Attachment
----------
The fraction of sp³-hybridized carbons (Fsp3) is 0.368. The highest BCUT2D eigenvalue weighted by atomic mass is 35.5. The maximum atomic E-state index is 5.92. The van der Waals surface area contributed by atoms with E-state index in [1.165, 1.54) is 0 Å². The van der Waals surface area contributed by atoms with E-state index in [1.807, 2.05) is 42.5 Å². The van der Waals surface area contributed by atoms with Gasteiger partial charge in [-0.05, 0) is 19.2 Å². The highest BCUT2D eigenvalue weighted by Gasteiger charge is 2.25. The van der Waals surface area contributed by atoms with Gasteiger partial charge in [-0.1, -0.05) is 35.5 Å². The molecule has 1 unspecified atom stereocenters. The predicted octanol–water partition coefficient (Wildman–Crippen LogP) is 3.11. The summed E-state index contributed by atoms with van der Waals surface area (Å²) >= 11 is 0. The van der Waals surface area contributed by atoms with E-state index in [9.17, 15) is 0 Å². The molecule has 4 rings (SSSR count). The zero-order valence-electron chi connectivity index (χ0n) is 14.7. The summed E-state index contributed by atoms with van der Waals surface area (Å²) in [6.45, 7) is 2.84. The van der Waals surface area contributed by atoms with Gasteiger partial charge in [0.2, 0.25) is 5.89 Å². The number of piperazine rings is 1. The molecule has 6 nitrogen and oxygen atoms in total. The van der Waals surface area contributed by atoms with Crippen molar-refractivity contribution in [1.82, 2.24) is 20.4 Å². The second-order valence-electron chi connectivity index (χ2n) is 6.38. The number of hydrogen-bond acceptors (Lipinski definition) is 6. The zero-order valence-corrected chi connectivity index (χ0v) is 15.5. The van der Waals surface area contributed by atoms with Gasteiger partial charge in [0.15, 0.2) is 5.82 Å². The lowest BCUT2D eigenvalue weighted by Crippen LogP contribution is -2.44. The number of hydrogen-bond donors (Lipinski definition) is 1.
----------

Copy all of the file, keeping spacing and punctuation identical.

The fraction of sp³-hybridized carbons (Fsp3) is 0.368. The highest BCUT2D eigenvalue weighted by atomic mass is 35.5. The maximum atomic E-state index is 5.92. The van der Waals surface area contributed by atoms with E-state index in [1.165, 1.54) is 0 Å². The van der Waals surface area contributed by atoms with E-state index in [1.807, 2.05) is 42.5 Å². The van der Waals surface area contributed by atoms with Gasteiger partial charge in [-0.05, 0) is 19.2 Å². The highest BCUT2D eigenvalue weighted by Gasteiger charge is 2.25. The van der Waals surface area contributed by atoms with Gasteiger partial charge in [-0.1, -0.05) is 35.5 Å². The molecule has 1 unspecified atom stereocenters. The predicted octanol–water partition coefficient (Wildman–Crippen LogP) is 3.11. The summed E-state index contributed by atoms with van der Waals surface area (Å²) >= 11 is 0. The van der Waals surface area contributed by atoms with E-state index in [9.17, 15) is 0 Å². The molecule has 4 rings (SSSR count). The zero-order valence-electron chi connectivity index (χ0n) is 14.7. The summed E-state index contributed by atoms with van der Waals surface area (Å²) in [6.45, 7) is 2.84. The van der Waals surface area contributed by atoms with Gasteiger partial charge in [0.2, 0.25) is 5.89 Å². The number of piperazine rings is 1. The molecule has 6 nitrogen and oxygen atoms in total. The van der Waals surface area contributed by atoms with Crippen molar-refractivity contribution in [1.82, 2.24) is 20.4 Å². The second-order valence-electron chi connectivity index (χ2n) is 6.38. The number of hydrogen-bond acceptors (Lipinski definition) is 6. The zero-order valence-corrected chi connectivity index (χ0v) is 15.5. The van der Waals surface area contributed by atoms with Gasteiger partial charge in [0.15, 0.2) is 5.82 Å². The lowest BCUT2D eigenvalue weighted by Crippen LogP contribution is -2.44. The number of hydrogen-bond donors (Lipinski definition) is 1.